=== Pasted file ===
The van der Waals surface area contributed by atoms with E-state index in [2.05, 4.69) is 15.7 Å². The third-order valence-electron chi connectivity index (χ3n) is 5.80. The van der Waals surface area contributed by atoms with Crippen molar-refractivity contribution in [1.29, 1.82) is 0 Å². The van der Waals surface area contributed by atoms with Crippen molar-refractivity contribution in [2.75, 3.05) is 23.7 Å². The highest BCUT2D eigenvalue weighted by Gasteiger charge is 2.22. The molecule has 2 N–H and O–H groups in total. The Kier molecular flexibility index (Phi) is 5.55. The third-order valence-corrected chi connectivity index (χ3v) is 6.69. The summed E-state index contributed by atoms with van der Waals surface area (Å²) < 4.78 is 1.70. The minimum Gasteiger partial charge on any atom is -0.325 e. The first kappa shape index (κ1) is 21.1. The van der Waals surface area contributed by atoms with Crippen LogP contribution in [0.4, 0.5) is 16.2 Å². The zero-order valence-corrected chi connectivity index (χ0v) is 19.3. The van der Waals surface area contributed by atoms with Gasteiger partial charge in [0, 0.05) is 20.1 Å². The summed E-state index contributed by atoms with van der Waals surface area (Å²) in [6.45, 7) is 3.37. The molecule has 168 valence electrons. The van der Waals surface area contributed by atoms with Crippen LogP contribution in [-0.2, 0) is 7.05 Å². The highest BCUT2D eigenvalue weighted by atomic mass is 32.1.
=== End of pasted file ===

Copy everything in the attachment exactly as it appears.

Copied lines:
The van der Waals surface area contributed by atoms with E-state index in [2.05, 4.69) is 15.7 Å². The third-order valence-electron chi connectivity index (χ3n) is 5.80. The van der Waals surface area contributed by atoms with Crippen molar-refractivity contribution in [1.29, 1.82) is 0 Å². The van der Waals surface area contributed by atoms with Crippen molar-refractivity contribution in [2.75, 3.05) is 23.7 Å². The highest BCUT2D eigenvalue weighted by Gasteiger charge is 2.22. The molecule has 2 N–H and O–H groups in total. The Kier molecular flexibility index (Phi) is 5.55. The third-order valence-corrected chi connectivity index (χ3v) is 6.69. The summed E-state index contributed by atoms with van der Waals surface area (Å²) < 4.78 is 1.70. The minimum Gasteiger partial charge on any atom is -0.325 e. The first kappa shape index (κ1) is 21.1. The van der Waals surface area contributed by atoms with Crippen LogP contribution in [0.4, 0.5) is 16.2 Å². The zero-order valence-corrected chi connectivity index (χ0v) is 19.3. The van der Waals surface area contributed by atoms with Gasteiger partial charge in [0, 0.05) is 20.1 Å². The summed E-state index contributed by atoms with van der Waals surface area (Å²) in [6.45, 7) is 3.37. The molecule has 168 valence electrons. The van der Waals surface area contributed by atoms with Crippen LogP contribution in [-0.2, 0) is 7.05 Å². The highest BCUT2D eigenvalue weighted by atomic mass is 32.1.